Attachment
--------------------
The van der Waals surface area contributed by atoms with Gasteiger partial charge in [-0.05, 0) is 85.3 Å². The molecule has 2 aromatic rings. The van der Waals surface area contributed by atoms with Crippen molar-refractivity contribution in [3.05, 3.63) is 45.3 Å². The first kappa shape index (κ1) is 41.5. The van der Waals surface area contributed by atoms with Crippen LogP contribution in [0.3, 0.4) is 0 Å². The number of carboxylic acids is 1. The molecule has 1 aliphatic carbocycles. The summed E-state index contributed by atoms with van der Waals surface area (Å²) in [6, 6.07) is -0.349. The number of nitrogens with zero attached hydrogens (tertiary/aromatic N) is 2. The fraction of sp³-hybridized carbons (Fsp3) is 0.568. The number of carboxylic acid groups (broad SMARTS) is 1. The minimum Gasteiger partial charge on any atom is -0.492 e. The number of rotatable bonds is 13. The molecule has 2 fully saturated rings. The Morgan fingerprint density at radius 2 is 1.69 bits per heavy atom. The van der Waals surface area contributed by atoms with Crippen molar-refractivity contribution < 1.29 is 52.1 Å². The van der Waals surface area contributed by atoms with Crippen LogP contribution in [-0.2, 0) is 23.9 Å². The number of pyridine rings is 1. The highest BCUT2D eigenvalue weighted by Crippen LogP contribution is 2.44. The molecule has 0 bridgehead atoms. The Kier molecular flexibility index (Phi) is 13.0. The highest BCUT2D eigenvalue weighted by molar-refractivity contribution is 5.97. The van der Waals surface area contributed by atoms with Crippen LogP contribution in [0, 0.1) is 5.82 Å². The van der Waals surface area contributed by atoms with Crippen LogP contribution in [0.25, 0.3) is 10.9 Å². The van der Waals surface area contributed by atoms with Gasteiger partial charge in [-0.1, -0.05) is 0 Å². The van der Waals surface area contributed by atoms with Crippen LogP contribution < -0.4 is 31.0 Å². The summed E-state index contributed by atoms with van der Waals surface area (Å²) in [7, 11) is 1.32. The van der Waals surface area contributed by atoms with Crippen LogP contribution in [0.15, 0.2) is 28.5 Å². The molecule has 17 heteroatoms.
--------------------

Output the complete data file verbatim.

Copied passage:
The van der Waals surface area contributed by atoms with Gasteiger partial charge in [-0.05, 0) is 85.3 Å². The molecule has 2 aromatic rings. The van der Waals surface area contributed by atoms with Crippen molar-refractivity contribution in [3.05, 3.63) is 45.3 Å². The first kappa shape index (κ1) is 41.5. The van der Waals surface area contributed by atoms with Crippen LogP contribution in [0.3, 0.4) is 0 Å². The number of carboxylic acids is 1. The molecule has 1 aliphatic carbocycles. The summed E-state index contributed by atoms with van der Waals surface area (Å²) in [6, 6.07) is -0.349. The number of nitrogens with zero attached hydrogens (tertiary/aromatic N) is 2. The fraction of sp³-hybridized carbons (Fsp3) is 0.568. The number of carboxylic acid groups (broad SMARTS) is 1. The minimum Gasteiger partial charge on any atom is -0.492 e. The number of rotatable bonds is 13. The molecule has 2 fully saturated rings. The Morgan fingerprint density at radius 2 is 1.69 bits per heavy atom. The van der Waals surface area contributed by atoms with Crippen molar-refractivity contribution < 1.29 is 52.1 Å². The van der Waals surface area contributed by atoms with Crippen LogP contribution in [-0.2, 0) is 23.9 Å². The number of pyridine rings is 1. The highest BCUT2D eigenvalue weighted by Crippen LogP contribution is 2.44. The molecule has 0 bridgehead atoms. The Kier molecular flexibility index (Phi) is 13.0. The highest BCUT2D eigenvalue weighted by molar-refractivity contribution is 5.97. The van der Waals surface area contributed by atoms with Crippen LogP contribution in [0, 0.1) is 5.82 Å². The van der Waals surface area contributed by atoms with Crippen LogP contribution in [0.25, 0.3) is 10.9 Å². The van der Waals surface area contributed by atoms with Gasteiger partial charge in [-0.1, -0.05) is 0 Å². The van der Waals surface area contributed by atoms with Crippen LogP contribution < -0.4 is 31.0 Å². The summed E-state index contributed by atoms with van der Waals surface area (Å²) in [7, 11) is 1.32. The van der Waals surface area contributed by atoms with Crippen LogP contribution in [0.15, 0.2) is 28.5 Å². The molecule has 17 heteroatoms.